Heaven on Earth 2

Directed by Kay Pollak
Written by Kay Pollak and Carin Pollak
Rated M
135 minutes

Eleven years ago, a sweet and sentimental Swedish film opened in Sydney and refused to go away. As it is in Heaven was about the spiritual transformation of a tiny northern village when a burned out conductor takes over the church choir.

I wrote then that it was one the best things to come out of Sweden since Abba, which was immoderate but true. The film ran for two years in Sydney, becoming a phenomenon. It was successful in other places too, including Sweden, but not to the same degree. The film was snubbed by the Swedish industry’s own film awards that year – none from eight nominations.

Kay Pollak was 68 when he made it, and had not made a film in 18 years. He’s now 78 and hasn’t made another film in the intervening decade. He should not have made this one either. It’s a mess, in which the small failures of the first film turn into great, heaving mistakes of judgement, without the benefit of the transformative voice of Helen Sjoholm.

She is what made the first picture. She was already a popular singer and stage actress in Sweden, but this was her first major film role. Her character Gabriella defied her beast of a husband to sing in the choir, after famous conductor Daniel Dareus (Michael Nyqvist) awakened her sense of self. Sjoholm’s rendition of Gabriella’s Song, backed by the rag-tag choir of village outcasts, brought the house down in the final concert. That one scene transformed the movie from hokum into something grander and truthful.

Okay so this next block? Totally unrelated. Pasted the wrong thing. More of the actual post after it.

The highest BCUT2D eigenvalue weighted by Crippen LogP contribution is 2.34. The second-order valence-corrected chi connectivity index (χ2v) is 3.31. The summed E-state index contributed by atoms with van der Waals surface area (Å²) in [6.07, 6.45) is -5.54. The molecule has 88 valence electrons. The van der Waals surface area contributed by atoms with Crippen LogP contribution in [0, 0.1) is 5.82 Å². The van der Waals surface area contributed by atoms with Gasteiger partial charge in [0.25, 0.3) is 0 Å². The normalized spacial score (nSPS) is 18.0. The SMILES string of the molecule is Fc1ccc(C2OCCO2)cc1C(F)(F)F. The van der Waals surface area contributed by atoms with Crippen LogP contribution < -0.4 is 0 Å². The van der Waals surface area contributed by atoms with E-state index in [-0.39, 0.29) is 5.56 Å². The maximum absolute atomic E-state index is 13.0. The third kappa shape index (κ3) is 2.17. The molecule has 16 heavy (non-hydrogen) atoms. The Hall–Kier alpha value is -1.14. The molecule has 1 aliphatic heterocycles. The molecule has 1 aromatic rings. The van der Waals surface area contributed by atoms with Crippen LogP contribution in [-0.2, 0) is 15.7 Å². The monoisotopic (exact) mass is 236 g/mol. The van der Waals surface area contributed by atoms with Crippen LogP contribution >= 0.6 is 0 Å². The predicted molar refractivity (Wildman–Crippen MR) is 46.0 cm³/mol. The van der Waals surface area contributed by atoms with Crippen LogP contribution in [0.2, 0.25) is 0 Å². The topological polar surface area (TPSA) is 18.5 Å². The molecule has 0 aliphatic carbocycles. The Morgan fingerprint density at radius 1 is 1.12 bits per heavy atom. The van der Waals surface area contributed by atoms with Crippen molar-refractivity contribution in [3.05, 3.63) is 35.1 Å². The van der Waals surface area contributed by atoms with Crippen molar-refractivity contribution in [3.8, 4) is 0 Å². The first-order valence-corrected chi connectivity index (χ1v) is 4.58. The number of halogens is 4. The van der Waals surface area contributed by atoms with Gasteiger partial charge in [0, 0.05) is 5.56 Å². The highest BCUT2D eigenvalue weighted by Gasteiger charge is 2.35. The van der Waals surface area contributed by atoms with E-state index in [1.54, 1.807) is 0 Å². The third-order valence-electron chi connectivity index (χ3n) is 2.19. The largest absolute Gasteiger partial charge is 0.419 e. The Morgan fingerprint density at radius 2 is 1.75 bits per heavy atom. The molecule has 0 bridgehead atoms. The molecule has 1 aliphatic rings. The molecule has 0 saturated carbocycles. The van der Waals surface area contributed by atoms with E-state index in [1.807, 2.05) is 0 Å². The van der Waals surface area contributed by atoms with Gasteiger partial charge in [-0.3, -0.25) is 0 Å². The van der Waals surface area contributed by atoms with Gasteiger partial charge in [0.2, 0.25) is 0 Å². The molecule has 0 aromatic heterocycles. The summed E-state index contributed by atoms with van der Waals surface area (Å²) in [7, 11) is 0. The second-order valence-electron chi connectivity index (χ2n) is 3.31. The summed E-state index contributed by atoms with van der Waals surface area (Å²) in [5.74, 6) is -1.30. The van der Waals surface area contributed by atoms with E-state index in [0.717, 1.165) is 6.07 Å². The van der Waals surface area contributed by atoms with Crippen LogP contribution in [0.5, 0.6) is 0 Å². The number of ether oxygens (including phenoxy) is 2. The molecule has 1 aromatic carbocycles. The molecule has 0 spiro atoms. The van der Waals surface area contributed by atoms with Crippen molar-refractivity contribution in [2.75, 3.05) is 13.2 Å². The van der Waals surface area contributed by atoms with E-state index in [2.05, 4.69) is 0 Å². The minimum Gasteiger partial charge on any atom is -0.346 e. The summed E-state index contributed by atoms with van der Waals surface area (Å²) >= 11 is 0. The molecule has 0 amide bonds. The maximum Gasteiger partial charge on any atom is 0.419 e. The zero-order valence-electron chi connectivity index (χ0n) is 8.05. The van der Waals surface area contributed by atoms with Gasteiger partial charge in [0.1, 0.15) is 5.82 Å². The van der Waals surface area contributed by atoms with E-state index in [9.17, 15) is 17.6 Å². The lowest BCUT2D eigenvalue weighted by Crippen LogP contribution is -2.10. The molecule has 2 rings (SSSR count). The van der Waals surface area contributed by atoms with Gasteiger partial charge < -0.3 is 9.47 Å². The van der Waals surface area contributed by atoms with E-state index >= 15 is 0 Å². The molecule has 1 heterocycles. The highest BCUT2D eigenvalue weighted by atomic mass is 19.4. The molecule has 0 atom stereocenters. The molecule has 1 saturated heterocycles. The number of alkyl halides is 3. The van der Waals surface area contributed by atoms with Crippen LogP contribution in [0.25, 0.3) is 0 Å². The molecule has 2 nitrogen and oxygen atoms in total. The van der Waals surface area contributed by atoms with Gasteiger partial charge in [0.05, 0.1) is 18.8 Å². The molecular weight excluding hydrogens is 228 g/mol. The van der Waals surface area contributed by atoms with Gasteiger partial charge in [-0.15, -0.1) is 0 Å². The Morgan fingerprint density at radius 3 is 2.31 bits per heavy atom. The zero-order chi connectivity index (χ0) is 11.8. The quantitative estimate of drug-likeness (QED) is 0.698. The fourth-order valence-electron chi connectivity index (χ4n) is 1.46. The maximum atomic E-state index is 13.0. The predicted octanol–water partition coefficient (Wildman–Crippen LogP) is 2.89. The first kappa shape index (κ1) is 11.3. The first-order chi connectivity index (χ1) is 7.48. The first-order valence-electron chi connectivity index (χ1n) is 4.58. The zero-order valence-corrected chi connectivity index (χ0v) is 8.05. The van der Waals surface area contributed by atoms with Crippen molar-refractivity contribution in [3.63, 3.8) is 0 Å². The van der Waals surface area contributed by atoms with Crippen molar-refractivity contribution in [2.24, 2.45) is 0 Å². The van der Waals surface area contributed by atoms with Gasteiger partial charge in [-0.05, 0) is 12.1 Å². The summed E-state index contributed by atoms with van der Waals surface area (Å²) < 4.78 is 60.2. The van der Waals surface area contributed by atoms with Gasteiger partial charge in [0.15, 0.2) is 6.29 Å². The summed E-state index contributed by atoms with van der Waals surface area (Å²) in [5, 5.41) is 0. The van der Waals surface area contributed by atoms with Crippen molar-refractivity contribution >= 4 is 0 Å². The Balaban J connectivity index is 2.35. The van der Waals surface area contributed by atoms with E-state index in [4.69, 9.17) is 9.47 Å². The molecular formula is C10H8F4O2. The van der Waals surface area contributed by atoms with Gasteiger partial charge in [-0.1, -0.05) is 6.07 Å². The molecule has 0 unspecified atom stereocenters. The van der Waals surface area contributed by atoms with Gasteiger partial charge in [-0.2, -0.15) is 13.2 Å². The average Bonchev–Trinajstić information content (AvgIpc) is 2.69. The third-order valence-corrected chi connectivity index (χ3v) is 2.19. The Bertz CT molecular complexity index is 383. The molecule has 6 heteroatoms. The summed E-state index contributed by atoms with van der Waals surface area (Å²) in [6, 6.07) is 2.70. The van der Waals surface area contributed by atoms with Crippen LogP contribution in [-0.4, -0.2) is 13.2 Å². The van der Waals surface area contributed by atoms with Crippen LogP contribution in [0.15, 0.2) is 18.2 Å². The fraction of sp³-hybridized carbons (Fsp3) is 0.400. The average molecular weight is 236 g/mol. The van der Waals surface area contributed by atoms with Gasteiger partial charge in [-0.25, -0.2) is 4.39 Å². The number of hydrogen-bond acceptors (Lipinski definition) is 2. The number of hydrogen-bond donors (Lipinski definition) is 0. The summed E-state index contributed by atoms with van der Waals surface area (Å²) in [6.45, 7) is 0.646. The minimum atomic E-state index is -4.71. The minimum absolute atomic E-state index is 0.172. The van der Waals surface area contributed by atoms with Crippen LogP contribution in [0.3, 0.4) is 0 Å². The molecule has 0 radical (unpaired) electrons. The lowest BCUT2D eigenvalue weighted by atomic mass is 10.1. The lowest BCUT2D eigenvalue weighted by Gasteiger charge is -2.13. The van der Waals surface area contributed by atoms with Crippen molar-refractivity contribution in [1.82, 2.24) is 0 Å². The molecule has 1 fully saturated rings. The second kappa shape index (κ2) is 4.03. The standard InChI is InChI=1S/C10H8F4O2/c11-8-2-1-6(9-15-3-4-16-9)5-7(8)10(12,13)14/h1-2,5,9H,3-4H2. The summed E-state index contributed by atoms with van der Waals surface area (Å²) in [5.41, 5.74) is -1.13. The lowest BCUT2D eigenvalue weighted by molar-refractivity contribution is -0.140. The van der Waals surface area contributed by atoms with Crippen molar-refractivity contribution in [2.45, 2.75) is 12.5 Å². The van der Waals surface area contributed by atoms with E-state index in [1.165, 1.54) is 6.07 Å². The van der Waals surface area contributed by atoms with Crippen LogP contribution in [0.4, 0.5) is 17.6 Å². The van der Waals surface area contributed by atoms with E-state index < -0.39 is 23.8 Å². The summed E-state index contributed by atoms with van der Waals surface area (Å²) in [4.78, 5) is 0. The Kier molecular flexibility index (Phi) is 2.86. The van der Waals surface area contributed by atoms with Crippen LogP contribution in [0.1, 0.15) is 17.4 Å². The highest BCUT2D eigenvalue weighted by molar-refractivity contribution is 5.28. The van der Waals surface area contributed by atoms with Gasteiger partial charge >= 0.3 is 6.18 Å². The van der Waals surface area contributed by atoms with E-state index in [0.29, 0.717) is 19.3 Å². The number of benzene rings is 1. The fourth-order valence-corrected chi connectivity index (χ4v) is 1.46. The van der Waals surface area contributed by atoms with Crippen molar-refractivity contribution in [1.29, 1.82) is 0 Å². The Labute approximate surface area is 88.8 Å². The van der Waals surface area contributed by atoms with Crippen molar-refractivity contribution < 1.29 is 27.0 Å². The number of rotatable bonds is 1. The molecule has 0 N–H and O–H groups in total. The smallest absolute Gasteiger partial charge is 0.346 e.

Helen Sjoholm isn’t in the new film, nor is Michael Nyqvist. His character was last seen dying from a brain injury after a fall at the end of the first film. I don’t know if Sjoholm declined or was not asked to reprise, but she is sorely missed. From the original cast, that leaves only beautiful bouncy blonde Lena (Frida Hallgren) to carry the film, with the original vodka priest Stig (Niklas Falk) and Arne (Lennart Jahkel), the sports store manager, in support.

It is nine months since Daniel died, and Lena is about to have his baby.  She’s singing in a country band, with Arne on accordion, when her waters break. There’s a storm outside, the midwife can’t make it, Arne faints under pressure, leaving poor pissed Stig to play doctor. So far, so good: Pollak has a sure hand with comedy. It’s the other emotions that get him into trouble

From the start, the idea in these films has been to burn down the Lutheran church as a pillar of Swedish society and replace it with a freer, more joyous kind of spirituality. Singing became a weapon against repression – not just the church, but the patriarchy in all its forms, including those cowardly men who beat their wives.

In the second film, Lena decides to bring the choir back to peak. Stig’s church is under renovation, at the end of which there will be a concert, televised nationally, a performance of Handel’s Messiah. Stig’s dyspeptic church superior, Bjelke (Bjorn Granath) brings in experienced musical director Bruno (Thomas Hanzon) but Lena won’t have it. Bruno was once her high school music teacher; he got her pregnant, then abandoned her. Thomas Hanzon’s performance is almost musical-hall worthy – he should have a cape and horns. Bjelke, the priest who wants to get rid of Stig, is even worse, bellowing every line.

Pollak’s big heart means he often goes too far, something we can forgive, until he really goes too far. That happens often here, especially in the final reels. And yet, there is an occasional moment of grace, like the scene in which Lena and her new boyfriend Axel (Jacob Oftebro), a hunky carpenter, harness a friend’s dog team and take a ride around the beautiful lakes outside town. That scene struck me as very Swedish, charming but natural. Almost none of the rest of the film has that naturalness. Pollak’s direction is way too manipulative to allow us that freedom, even in a film that’s all about freedom.